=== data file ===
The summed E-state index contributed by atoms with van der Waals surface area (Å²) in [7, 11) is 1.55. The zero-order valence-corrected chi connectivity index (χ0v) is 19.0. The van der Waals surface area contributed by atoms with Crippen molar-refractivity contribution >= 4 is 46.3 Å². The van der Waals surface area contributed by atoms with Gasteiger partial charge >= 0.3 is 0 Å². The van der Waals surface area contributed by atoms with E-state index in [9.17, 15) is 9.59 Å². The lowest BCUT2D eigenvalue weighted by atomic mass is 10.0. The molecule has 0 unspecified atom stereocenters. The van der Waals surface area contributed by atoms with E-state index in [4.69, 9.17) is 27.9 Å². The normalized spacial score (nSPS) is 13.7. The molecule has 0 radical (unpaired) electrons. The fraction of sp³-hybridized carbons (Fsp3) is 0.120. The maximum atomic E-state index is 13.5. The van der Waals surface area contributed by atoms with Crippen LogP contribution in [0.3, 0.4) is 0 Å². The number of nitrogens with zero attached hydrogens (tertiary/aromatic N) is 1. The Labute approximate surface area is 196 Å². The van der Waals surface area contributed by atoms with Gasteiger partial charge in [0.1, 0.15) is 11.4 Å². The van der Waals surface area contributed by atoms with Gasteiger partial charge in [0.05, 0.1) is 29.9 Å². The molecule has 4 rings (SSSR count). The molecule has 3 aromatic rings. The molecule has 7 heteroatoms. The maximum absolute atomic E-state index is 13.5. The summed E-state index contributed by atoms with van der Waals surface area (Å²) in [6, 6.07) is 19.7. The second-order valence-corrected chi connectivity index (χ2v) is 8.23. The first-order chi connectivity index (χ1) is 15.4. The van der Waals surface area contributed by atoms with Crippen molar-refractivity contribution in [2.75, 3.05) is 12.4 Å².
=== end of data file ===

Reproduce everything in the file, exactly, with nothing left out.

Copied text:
The summed E-state index contributed by atoms with van der Waals surface area (Å²) in [7, 11) is 1.55. The zero-order valence-corrected chi connectivity index (χ0v) is 19.0. The van der Waals surface area contributed by atoms with Crippen molar-refractivity contribution >= 4 is 46.3 Å². The van der Waals surface area contributed by atoms with Gasteiger partial charge >= 0.3 is 0 Å². The van der Waals surface area contributed by atoms with E-state index in [9.17, 15) is 9.59 Å². The lowest BCUT2D eigenvalue weighted by atomic mass is 10.0. The molecule has 0 unspecified atom stereocenters. The van der Waals surface area contributed by atoms with E-state index in [4.69, 9.17) is 27.9 Å². The normalized spacial score (nSPS) is 13.7. The molecule has 0 radical (unpaired) electrons. The fraction of sp³-hybridized carbons (Fsp3) is 0.120. The maximum atomic E-state index is 13.5. The van der Waals surface area contributed by atoms with Crippen LogP contribution in [0.3, 0.4) is 0 Å². The number of nitrogens with zero attached hydrogens (tertiary/aromatic N) is 1. The Labute approximate surface area is 196 Å². The van der Waals surface area contributed by atoms with Gasteiger partial charge in [0.1, 0.15) is 11.4 Å². The van der Waals surface area contributed by atoms with Gasteiger partial charge in [0.05, 0.1) is 29.9 Å². The molecule has 4 rings (SSSR count). The molecule has 3 aromatic rings. The molecule has 7 heteroatoms. The maximum absolute atomic E-state index is 13.5. The summed E-state index contributed by atoms with van der Waals surface area (Å²) in [6, 6.07) is 19.7. The second-order valence-corrected chi connectivity index (χ2v) is 8.23. The first-order chi connectivity index (χ1) is 15.4. The van der Waals surface area contributed by atoms with Crippen molar-refractivity contribution in [2.75, 3.05) is 12.4 Å².